(East) Africa just had their global Internet connectivity significantly expanded. Education applications are presently limited to the tertiary sector. However, the promise of growth in Kenya and Tanzania particularly is significant as costs fall. Initially ISPs in this region have gone for higher bandwidth over cost reduction. That said, if Internet access developments follow models established already in China and India, conventional ISPs aren’t going to deliver growth, mobile providers will.
Accordingly, the improved bandwidth situation at the present prohibitively expensive costs of ~$600/month for a good link is ultimately a bit irrelevant if mobile tech delivers last-mile infrastructure and the mobile web enables e-commerce, social media participation, governance, healthcare and more. This isn’t a case for existing ISPs to drop prices: they’ve definitely got a very good business case for leaving prices up but using the link to improve value while this is still a valuable commodity. The only significant short-term challenge to this comes, potentially, in the form of any government policy implemented. They might do well to intervene here and stimulate economic development by promoting global connectivity… but I suspect the interests of established business and government, if they resemble anything like those in Australia, coincide too significantly for such bold maneuvers to ever come to fruition!
From a business standpoint, it makes sense to capture these markets with medium bandwidth technologies early. That said, the relatively limited capacity of this additional global link makes co-location essential for any serious engagement. What this represents is an important in-road for low-outlay development of new markets with significant parallels to existing products (i.e. to English-speaking populations without need for additional infrastructure).
For East Africans, however, this is much bigger. Internet connectivity enables exports of innovative solutions, and, as social media uptake improves, of localised (l10n)/internationalised (i18n) solutions in response to this newly-visible Internet market segment. The problem of ghettoisation along language lines is not so prominent perhaps as a result of significant Anglophone influence — Francophone Africa will, of course, engage in different networks because of language barriers. Yet some services, Twitter perhaps eminent among them, have irrationally succeeded independently of ‘native’ language (it remains at present offered only in English and Japanese, despite significant Chinese membership, and, who can forget, Iranian political application!) — while others (Facebook, to pick a similar example) have languished and been replaced by clones despite their linguistic plurality (26 unique languages last I recall hearing a count, including English (Pirate) and many more serious ones) — Xiaonei being but one example of this.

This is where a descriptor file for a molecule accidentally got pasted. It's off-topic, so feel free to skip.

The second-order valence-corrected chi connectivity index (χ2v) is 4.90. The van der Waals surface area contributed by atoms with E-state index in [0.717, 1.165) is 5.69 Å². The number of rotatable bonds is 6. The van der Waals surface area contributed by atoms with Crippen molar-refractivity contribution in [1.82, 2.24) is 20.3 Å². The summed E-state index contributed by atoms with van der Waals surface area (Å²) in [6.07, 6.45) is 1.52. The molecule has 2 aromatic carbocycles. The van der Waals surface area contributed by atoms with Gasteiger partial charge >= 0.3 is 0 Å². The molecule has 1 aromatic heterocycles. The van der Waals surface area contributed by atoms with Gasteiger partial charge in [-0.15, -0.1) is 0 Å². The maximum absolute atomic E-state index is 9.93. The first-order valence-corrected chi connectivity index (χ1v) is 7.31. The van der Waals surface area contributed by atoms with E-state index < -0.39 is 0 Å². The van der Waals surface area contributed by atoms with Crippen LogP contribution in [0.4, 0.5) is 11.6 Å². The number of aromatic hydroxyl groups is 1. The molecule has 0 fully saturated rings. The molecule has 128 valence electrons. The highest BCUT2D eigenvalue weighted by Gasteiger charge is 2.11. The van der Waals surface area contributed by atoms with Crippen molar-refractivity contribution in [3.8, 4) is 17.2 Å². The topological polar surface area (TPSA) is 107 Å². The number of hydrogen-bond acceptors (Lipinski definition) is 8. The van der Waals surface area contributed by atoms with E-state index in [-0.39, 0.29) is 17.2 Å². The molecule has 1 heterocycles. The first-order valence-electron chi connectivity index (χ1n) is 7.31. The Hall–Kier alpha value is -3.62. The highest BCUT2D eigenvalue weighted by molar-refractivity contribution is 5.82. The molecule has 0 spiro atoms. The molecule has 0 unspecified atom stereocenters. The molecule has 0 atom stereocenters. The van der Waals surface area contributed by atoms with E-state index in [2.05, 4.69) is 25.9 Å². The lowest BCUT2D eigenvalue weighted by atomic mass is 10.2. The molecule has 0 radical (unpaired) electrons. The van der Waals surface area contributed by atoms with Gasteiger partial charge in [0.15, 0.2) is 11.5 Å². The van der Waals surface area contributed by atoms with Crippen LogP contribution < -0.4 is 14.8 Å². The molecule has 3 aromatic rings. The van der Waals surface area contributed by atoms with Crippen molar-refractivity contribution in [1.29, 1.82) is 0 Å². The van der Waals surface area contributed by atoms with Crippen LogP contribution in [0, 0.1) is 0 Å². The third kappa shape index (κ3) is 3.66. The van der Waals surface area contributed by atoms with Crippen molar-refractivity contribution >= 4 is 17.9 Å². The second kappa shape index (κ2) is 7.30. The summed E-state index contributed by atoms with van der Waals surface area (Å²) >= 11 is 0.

If language is not an issue, it is possible other disparities will become divisive in the same way. Developmental barriers in terms of software industry (a key driver of domestic web innovation) and global trading partners will steer usage in any number of particular directions. For example, China’s inept attempts at achieving independence from Microsoft software in the last decade have been effectively squashed by their rampant piracy situation. Parts of eastern Africa engage in literal acts of piracy, but it’s probably not indicative of an attitude towards or developed industry against protection of intellectual property. If the criminal distribution network doesn’t yet exist, and software adoption is insufficiently mature, it’s entirely possible that open source could win. This is naive, and based on the presumption that Africa has, to date, existed in a vacuum — but if we consider for a moment a day working on a computer without Internet connectivity, something of the radical difference between minimal connectivity and full-on broadband enabled connectivity begins to sink in.
One Australian commentator recently observed, in response to a dramatic increase in average per-capita bandwidth consumption/annum, that there are a number of “tipping points” in Internet usage. For example, in the last 18 months, availability of online services as well as wider adoption of home broadband has resulted in a massive expansion of data transfers despite only a marginal increase in average connection speed. Youtube and its ilk have entered a perfect storm of gradually expanding connectivity: it just so happens that at certain points, connectivity results in usage peaks (which then plateau but don’t decline) as consumers discover new ways of using the Internet to interact. This happens with the transition from dialup to always-on Internet, and it happens again at certain speed points – consider tabbed browsing as well as video on demand/what we now consider “bandwidth intensive” activities.
This could be a tipping point for economic development and global integration. Watch closely!